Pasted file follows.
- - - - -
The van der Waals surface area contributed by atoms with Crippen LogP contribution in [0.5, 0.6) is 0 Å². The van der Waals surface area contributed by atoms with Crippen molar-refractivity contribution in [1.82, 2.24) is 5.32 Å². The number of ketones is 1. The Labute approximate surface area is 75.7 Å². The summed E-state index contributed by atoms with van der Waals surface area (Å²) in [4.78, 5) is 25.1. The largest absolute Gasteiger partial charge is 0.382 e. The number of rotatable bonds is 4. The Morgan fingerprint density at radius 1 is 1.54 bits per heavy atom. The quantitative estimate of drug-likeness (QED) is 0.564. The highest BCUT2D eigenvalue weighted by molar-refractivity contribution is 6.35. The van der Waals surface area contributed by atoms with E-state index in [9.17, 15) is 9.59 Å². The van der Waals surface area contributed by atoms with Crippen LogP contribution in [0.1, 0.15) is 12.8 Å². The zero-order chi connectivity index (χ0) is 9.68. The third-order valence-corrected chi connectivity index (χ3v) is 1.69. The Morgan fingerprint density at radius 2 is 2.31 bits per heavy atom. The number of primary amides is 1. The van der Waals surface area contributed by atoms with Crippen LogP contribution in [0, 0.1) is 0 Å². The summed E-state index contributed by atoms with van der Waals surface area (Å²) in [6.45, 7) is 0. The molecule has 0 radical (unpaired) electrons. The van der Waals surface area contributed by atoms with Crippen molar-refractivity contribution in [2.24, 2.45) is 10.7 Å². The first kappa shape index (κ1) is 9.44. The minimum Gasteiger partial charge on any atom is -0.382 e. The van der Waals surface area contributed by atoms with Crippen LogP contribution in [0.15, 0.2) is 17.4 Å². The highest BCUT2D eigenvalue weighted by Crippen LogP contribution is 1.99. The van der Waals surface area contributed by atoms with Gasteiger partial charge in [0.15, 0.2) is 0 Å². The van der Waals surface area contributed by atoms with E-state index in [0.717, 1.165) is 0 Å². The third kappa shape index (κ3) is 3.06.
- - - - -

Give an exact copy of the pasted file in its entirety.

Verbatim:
The van der Waals surface area contributed by atoms with Crippen LogP contribution in [0.5, 0.6) is 0 Å². The van der Waals surface area contributed by atoms with Crippen molar-refractivity contribution in [1.82, 2.24) is 5.32 Å². The number of ketones is 1. The Labute approximate surface area is 75.7 Å². The summed E-state index contributed by atoms with van der Waals surface area (Å²) in [4.78, 5) is 25.1. The largest absolute Gasteiger partial charge is 0.382 e. The number of rotatable bonds is 4. The Morgan fingerprint density at radius 1 is 1.54 bits per heavy atom. The quantitative estimate of drug-likeness (QED) is 0.564. The highest BCUT2D eigenvalue weighted by molar-refractivity contribution is 6.35. The van der Waals surface area contributed by atoms with E-state index in [9.17, 15) is 9.59 Å². The van der Waals surface area contributed by atoms with Crippen LogP contribution in [0.1, 0.15) is 12.8 Å². The zero-order chi connectivity index (χ0) is 9.68. The third-order valence-corrected chi connectivity index (χ3v) is 1.69. The Morgan fingerprint density at radius 2 is 2.31 bits per heavy atom. The number of primary amides is 1. The van der Waals surface area contributed by atoms with Crippen LogP contribution in [0, 0.1) is 0 Å². The summed E-state index contributed by atoms with van der Waals surface area (Å²) in [6.45, 7) is 0. The molecule has 0 radical (unpaired) electrons. The van der Waals surface area contributed by atoms with Crippen molar-refractivity contribution in [2.24, 2.45) is 10.7 Å². The first kappa shape index (κ1) is 9.44. The minimum Gasteiger partial charge on any atom is -0.382 e. The van der Waals surface area contributed by atoms with Crippen LogP contribution in [0.15, 0.2) is 17.4 Å². The highest BCUT2D eigenvalue weighted by Crippen LogP contribution is 1.99. The van der Waals surface area contributed by atoms with Gasteiger partial charge in [0.15, 0.2) is 0 Å². The van der Waals surface area contributed by atoms with E-state index in [0.717, 1.165) is 0 Å². The third kappa shape index (κ3) is 3.06.